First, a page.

Boy, doing the right thing sure generates a lot of vitriol.
Blayne Barber disqualified himself from Q-School six days after first stage ended because he thought he signed an incorrect scorecard. By now, you have read the story.
Immediately, I thought: Wow, what an admirable gesture – after all, Barber, a first-year pro, could have buried that little detail and proceeded on to second stage in pursuit of his first PGA Tour card.
Then, I marveled: That’s what makes golf so great, huh? Policing yourself, protecting the integrity of the game.
And then, finally, I believed: Yep, karma is definitely on this kid’s side now.
Before long, Barber’s admirable gesture was construed as a conniving act, and among a certain populace he wasn’t seen as virtuous at all but rather a cheat who could no longer live with his guilt.
The Morality Police – or at least those shielded by screen names and the anonymity of the Internet – expressed particular delight with that storyline. A sampling of the inane comments:
To me, he basically lied for 6 days before deciding to man up! He was actually thinking about cheating the system by not coming forward. And this makes Barber an ‘honest good guy’? What a croc!
Barber’s waiting so long before admitting his mistake does call into question his character. Like it really should have taken him 6 days to decide if he really caused a leaf to move
Don’t drool over these guys too much. He cheated, realized 5 days later that the cheat wasn’t sitting well with him…and then admitted he cheated.
Nick Clinard knows Blayne Barber, and he knows Barber did the right thing.
Clinard is the head men’s golf coach at Auburn, where Barber, now 22, graduated with a degree in finance.
For what it’s worth, those on The Plains view Barber’s actions as honorable, even bordering on heroic. Clinard’s email inbox has been flooded with positive messages, and earlier this week, Auburn’s athletic director mentioned the story during the staff department meeting.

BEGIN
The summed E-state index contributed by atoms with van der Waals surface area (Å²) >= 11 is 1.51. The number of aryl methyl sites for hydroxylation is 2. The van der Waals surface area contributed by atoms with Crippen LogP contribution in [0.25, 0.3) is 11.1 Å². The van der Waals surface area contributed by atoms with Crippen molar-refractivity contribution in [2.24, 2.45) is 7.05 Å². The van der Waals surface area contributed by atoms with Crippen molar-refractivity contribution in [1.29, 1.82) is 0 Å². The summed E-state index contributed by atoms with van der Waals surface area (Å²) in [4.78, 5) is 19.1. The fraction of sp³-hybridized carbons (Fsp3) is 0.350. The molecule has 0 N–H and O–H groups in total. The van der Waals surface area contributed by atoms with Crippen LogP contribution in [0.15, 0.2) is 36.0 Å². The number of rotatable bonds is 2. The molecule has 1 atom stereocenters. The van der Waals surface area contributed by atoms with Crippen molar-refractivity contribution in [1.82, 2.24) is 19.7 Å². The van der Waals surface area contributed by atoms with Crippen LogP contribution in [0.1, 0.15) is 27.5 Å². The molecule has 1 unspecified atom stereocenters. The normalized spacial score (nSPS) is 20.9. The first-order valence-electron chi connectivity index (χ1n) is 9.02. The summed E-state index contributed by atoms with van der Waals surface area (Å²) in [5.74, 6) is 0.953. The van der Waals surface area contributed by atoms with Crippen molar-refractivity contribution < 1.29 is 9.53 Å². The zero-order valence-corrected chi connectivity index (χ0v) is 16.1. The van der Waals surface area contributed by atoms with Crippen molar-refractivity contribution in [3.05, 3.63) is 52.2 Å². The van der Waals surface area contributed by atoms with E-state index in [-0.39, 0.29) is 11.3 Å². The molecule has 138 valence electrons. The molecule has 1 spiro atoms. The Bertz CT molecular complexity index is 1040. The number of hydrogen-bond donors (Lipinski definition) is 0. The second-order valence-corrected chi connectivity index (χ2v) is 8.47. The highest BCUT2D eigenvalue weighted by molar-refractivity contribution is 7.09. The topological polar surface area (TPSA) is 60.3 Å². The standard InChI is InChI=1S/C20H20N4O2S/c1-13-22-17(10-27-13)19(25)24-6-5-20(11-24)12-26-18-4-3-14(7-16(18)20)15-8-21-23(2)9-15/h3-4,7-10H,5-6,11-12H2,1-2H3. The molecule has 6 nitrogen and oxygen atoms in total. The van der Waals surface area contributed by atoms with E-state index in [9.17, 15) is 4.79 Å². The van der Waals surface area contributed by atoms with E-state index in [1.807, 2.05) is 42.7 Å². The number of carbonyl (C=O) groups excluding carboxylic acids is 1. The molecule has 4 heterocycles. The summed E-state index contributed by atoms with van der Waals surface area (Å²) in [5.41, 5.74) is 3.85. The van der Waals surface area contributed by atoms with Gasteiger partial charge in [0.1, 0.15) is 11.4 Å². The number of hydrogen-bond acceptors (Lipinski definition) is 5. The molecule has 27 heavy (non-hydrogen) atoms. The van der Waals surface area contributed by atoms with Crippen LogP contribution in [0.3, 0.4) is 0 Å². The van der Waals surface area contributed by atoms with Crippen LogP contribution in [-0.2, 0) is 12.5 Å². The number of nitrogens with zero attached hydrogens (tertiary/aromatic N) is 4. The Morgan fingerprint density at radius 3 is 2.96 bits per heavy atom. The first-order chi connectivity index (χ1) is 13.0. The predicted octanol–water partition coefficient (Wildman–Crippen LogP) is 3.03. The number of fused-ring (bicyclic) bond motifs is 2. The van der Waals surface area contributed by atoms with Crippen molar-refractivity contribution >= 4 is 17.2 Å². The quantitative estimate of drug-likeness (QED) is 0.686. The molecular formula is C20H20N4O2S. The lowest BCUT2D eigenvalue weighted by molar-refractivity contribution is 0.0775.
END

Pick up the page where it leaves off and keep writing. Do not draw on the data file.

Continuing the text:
The Auburn AD called Barber a “true Auburn man.” He called Barber a “man of integrity.”
“Blayne is a stand-up guy, almost to a fault,” Clinard told me by phone this week. “He is one of the highest-character young men I’ve ever met. Ever. He’s not a cheat. He knows he did the right thing, and that’s the most important. He knows that in his heart.”
Here are this week’s mailbag questions:
Once he overcomes the inevitable adjustment period with the new sticks, there is little downside to the move. Think about it: He’ll build his brand. He’ll become a global superstar. He’ll be one of the richest athletes in sports. He’ll still be dating a tennis star. He’ll still own that syrupy and powerful swing. And he’ll be just 23. Should be just fine, no?
No, she is not, although I’d recommend spelling her name correctly before asking her out on a date.
Plenty of angles to this story, not least the belly-putter issue. Simply, the kid is playing golf by the rules that are in place, just as recent major winners Keegan Bradley, Webb Simpson and Ernie Els have for years. Until the long putter is banned – and golf’s governing bodies are reportedly close to announcing such a decision, perhaps even in the next few weeks – then its use is perfectly legal, purists be damned. That said, many of golf’s heavy-hitters were on hand for the final round in China, and seeing a 14-year-old with a putter jammed into his non-existent belly had to be a bit disconcerting. Indeed, it remains to be seen whether young Tianlang will even be able to use that magic wand next April in Augusta.
Good? Great? No, no. This has quickly entered Greatest Idea Ever category. Beef jerky, Coca-Cola and Boy Meets World every Friday afternoon – that’s my childhood, or at least a 30-minute snapshot of it. After more than a decade off the air, it’ll be fascinating to see how Cory and Topanga have adapted to married life and raised their teenage daughter. Prepare accordingly, DVR.
Wonder if my boss would go for that excuse? Well, if you have to choose just one, there is no early-season event more intriguing than the Abu Dhabi Championship. Last year the field was stellar – Tiger and Rory and Westy and Luke and Charl and Paddy and Sergio, to name a few. In 2013, the event will mark Tiger and Rory’s first start of the season, which means it’ll be the first first time they’ll be swooshed-out together on the course. And given McIlroy’s high-profile equipment change, it’ll be compelling to see how he performs with the new sticks. The only problem: the nine-hour time difference in Abu Dhabi. So be prepared to suffer a decline in productivity the week of Jan. 14.
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